EP500s as whole house back-up!

Pardon my lack of knowledge here! I acquired 2 EP500s to use as emergency home back-up as Bluetti has suggested on their website. Clearly states it is capable of running a home for for a few days. Trouble is, it appears that even when hooked up thru the Smart Home Panel (still waiting for) the two EP500s will not exceed 240VAC and 20 amps. How does one go about running hot water heater, heat pump/ac, and well pump, each of which require a minimum of 240VAC and 30amps??? I don’t want to be correct in this case, but it looks as if only small appliances are capable of being run even with Smart Home Panel and in the split-phase bonding state. Please tell me I’m absolutely incorrect. Can the two EP500s then, actually perform “whole house back-up” with typically installed systems in a residence in the US that meets current building codes?

You have been misinformed by not understanding how much wattage is used in a standard home. To run all those units, you would need a (gas or diesel ) generator of about 20 kw.
My 2 EP500s are for use as emergency home back-up, so I have to choose what I want on when the electric grid go down. Refrigerator is first, TV second, and so on. My heat is gas, so a small fan works fine. Without the AC Grid, I am happy to have back-up power.

1 Like

Well, since you can get 240 volts and connect to the house electrical system it is a whole house backup, but there are limits involved. The EP500s have a 2000 watt inverter (assuming you didn’t mean EP500Pro), which means each can provide 16 amps continuously. So, when both are connected via the panel you have 4000 watts available for 240 volt appliances. Taking your water heater, and assuming the 30 amps you stated is it’s actual running watts, you will need 7,200 watts to run it. Clearly the EP500s cannot run that. The HVAC is going to be similar, and out of scope of these all-in-one devices. Depending on the actual pump power requirements and start surge maybe the system can run the water pump. To me having the water pump workable would be all I’d need for a grid-down situation, but that’s me.

Thanks so much for responding to my query. Most of us, (i.e., me) don’t understand the nuances of electricity and back-up systems. I have to believe that when a company says the unit they sell:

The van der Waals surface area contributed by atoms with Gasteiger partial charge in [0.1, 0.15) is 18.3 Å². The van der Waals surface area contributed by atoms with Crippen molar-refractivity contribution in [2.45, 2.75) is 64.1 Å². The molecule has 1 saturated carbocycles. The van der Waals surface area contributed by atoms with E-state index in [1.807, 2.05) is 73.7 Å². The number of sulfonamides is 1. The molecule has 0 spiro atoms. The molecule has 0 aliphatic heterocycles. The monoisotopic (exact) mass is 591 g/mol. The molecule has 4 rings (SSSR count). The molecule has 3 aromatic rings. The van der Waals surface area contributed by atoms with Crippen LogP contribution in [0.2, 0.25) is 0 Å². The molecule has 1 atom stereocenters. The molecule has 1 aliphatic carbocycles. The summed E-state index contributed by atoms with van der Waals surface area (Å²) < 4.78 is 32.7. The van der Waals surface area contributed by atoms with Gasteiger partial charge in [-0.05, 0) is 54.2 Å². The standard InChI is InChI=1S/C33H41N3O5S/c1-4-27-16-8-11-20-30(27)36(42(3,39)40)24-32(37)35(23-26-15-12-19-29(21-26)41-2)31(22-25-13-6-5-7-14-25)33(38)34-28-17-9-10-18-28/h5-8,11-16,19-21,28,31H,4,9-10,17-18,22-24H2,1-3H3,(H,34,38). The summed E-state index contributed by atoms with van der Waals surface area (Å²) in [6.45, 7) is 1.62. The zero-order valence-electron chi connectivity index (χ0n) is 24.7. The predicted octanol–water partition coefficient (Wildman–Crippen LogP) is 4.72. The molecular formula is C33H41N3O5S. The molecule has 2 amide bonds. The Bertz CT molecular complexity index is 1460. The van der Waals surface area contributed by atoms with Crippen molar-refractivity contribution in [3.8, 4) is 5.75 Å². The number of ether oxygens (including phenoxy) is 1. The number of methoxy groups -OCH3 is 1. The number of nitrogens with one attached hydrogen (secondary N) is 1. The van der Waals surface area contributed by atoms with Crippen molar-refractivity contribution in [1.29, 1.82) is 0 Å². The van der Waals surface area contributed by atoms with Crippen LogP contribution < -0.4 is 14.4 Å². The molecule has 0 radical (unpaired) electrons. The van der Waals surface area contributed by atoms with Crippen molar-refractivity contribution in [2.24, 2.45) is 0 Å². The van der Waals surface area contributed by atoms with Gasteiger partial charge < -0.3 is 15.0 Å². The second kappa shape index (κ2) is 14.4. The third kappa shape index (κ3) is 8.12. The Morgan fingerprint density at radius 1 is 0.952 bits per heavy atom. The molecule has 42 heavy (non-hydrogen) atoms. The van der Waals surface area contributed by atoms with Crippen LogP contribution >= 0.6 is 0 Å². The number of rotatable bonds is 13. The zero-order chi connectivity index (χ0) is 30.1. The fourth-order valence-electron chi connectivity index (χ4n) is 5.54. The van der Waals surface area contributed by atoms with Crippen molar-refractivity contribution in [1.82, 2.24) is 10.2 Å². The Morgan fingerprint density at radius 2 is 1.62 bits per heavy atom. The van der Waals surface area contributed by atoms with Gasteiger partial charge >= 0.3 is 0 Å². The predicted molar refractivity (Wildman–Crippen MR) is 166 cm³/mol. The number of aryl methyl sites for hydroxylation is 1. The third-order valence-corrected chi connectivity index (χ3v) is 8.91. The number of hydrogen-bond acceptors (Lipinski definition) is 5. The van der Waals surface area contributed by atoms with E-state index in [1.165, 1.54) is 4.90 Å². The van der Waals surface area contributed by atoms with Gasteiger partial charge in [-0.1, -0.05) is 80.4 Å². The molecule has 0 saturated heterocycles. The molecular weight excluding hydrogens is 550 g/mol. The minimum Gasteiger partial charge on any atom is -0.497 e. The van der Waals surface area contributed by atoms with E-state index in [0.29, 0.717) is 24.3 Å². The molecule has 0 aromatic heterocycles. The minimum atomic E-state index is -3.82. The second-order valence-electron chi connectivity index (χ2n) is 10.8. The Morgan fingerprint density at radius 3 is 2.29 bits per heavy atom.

"All-in-one Backup Power Station

The BLUETTI EP500 is shipped with a ground-breaking 5100Wh LiFePO4 battery pack and a 2000W rated (3000W for the EP500 Pro) pure sine wave AC inverter. This class-leading power station brings you the power to run your entire party, family camping trip, cabin workshops, or even your whole house for a day or two in the event of an unexpected outage. Up to 15 outlet sources allow you to power anything from laptops and air conditioners to your electric vehicles without breaking a sweat."

My take is that this is misleading at best, since it won’t “run a whole house for a day or two”… It appears to only run part of your whole house. The fundamentals aren’t even covered with the EP500s. I don’t mind running a generator with the understanding it won’t run the whole house, because it wasn’t likely sold stating it would. To be fair, there should have been Corporate statements accompanying the claims, clearly stating it’s limitations and to avoid the inevitable litigation because it won’t run a whole house. Too many people like me just didn’t comprehend that despite the statements the Co. makes, it won’t even run, apparently, any 240Vac 30 amp circuits. UGH!!! I’m of the impression nobody makes whole house anything (a/c, well pumps, h/w heaters) that run on 20 amps., since the 1970s., that’s 50 yrs ago! This pictogram would have gotten my attention!

Get the phrase “This class-leading power station brings you the power to run your entire party, family camping trip, cabin workshops, or even your whole house for a day or two in the event of an unexpected outage.” out of your website product description!

I find it odd that you clearly understand all the types of electrical devices in your home, seem to grasp the concept of 240 vac circuits and amperage but fail to grasp the most basic concepts of power required to operate a device or how much stored engergy would be needed to operate the devices for a given period.

1 Like